I have previously painted a very bleak future about the security environment in Afghanistan and concluded that if the US discontinues its engagement with Afghanistan, the country could easily devolve into a brutal civil war. At present, there is an aura of unprecedented uncertainty and confusion pervading the country which is why so many groups and factions, inside and outside of Afghanistan, are gearing up for what is to come. The truth is that no one knows what will happen in an Afghanistan where there is no United States, no NATO troops, no international aid. I asked a friend of mine whose brother is President Karzai’s national security adviser about what his brother thought would happen after the exodus of American troops. His response was startling: “He is more flabbergasted about the future than the ordinary people.” This is a scary situation given that Afghanistan’s economy is in shambles and desperately needs all the help it can receive to develop in multiple spheres in the decades to come.
The recent suicide attack on the Lebanese restaurant in Kabul, which claimed the lives of 21 people, including the head of the International Monetary Fund in Afghanistan, illustrated how fragile the security climate is. However, this barbaric and tragic event has been misinterpreted, in particularly by Nemat Sadat, a former instructor at the American University in Kabul. Mr. Sadat argues in “Why the Taliban Attacked the Taverna du Liban in Kabul” that the Taliban targeted these individuals because they were “the leading figures calling for reform and ready to take measures to dismantle the institutionalized corruption and system of kleptocracy in Afghanistan.” He talks as if these four UN workers were the sine quo non for the elimination of corruption in Afghanistan. The truth is that like every other major malpractice in Afghanistan, corruption is well-established; its removal will take decades of effort and consistent oversight.
Last Friday’s Taliban attack in Kabul, Afghanistan was the deadliest attack (on foreigners) in the last twelve years inside Kabul’s highly guarded Ring-of-Steel. Last year, a number of attacks in Kabul left countless dead.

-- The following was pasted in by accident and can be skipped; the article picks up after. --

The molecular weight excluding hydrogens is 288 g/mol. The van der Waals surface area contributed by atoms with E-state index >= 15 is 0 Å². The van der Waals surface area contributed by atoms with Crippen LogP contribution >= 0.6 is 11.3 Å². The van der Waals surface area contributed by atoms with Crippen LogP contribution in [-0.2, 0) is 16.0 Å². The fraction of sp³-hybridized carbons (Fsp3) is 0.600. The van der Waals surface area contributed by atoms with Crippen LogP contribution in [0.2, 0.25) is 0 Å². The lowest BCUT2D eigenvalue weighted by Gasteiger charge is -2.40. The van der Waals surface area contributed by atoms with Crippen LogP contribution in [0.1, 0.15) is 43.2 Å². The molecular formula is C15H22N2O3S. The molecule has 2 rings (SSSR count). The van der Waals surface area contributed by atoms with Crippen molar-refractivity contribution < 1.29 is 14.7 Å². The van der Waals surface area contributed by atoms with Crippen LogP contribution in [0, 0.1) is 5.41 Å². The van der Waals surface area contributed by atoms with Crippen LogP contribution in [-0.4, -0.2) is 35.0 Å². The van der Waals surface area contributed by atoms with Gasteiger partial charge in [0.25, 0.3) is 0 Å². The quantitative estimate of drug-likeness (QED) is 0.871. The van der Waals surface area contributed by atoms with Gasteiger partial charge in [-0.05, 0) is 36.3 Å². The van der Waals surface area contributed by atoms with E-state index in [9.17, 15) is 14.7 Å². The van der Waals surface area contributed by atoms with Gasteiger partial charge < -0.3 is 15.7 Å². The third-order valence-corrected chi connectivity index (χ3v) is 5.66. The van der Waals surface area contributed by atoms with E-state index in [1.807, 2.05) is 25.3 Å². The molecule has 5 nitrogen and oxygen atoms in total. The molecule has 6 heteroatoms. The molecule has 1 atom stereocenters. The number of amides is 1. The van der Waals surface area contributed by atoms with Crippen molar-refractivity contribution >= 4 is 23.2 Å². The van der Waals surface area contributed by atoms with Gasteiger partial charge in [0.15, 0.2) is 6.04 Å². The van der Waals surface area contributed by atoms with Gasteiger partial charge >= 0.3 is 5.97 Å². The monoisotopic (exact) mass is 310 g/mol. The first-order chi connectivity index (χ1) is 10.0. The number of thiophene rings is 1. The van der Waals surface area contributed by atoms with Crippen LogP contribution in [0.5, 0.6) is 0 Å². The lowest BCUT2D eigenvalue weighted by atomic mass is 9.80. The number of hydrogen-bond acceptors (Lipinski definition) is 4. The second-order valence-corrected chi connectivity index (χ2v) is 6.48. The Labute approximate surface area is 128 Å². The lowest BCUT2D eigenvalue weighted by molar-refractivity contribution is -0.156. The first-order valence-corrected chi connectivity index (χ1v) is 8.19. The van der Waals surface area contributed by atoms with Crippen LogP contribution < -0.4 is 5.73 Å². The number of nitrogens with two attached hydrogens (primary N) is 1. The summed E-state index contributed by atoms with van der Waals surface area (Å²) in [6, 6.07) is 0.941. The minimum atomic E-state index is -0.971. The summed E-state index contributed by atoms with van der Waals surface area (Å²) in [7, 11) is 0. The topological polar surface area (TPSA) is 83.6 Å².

Behind the tragedy that claimed the lives of 21 people (including the IMF head and several UN officials), there is a deeper story everyone must know. I was a frequent visitor of Taverna du Liban during the time I lived in Afghanistan. These locales catering to affluent Afghans and expats have never been on the radar of the Taliban. Why? Because the owners of these establishments pay a monthly “bribe” to corrupt Afghan police who then indirectly purchase a security guarantee from the Taliban to remove these locations from targeted hit lists. (Recently the New York Times wrote about Afghan police who have not been paid since last November). In 2010, the western media reported on how USAID indirectly paid the Taliban billions not to attack incoming logistical convoys traveling from Pakistan to Afghanistan.
So what is happening now? According to Afghan officials, pro-Pakistani ISI Afghans have embedded themselves in the central government in Kabul. While the US and international forces are running for the exits, these Afghans are desperately trying to secure their future in a post-2014 Afghanistan. Pro-Pakistan Afghans appear on the surface to be pro-Western but they have robbed American taxpayers and Afghans while simultaneously working with Pakistan. Why? They are buying an insurance policy to make sure they remain in power if and when the Taliban retake Afghanistan. This is a deadly strategy. How ironic that last Friday’s Taliban attack was more precise than a surgical drone attack by the Americans. It wasn’t just a random coincidence. The identity and itinerary of the victims were relayed and the killings were well orchestrated with pinpoint precision.
The Loya Jirga confirmed through the Bilateral Security Agreement the Afghan intent to have a longer security relationship with the United States and has put into doubt any thoughts of a wholesale U.S. pullout in 2014.
It seems clear what the Afghans want although it is less clear why President Karzai is stalling before signing the agreement despite pressure from many U.S. officials. What should the response of the Obama administration be to Karzai’s dithering? President Karzai wants Afghanistan secured by the U.S. military before the deal is finalized. He is referring to the Taliban influence, which is quite substantial in many parts of the country.
Before considering any prolonged U.S. engagement our ultimate goals in Afghanistan and any options other than military should be explored. In a paper in March of 2011 I suggested three approaches to help the Afghans repair their country: enemy-centric, people-centric and leader-centric.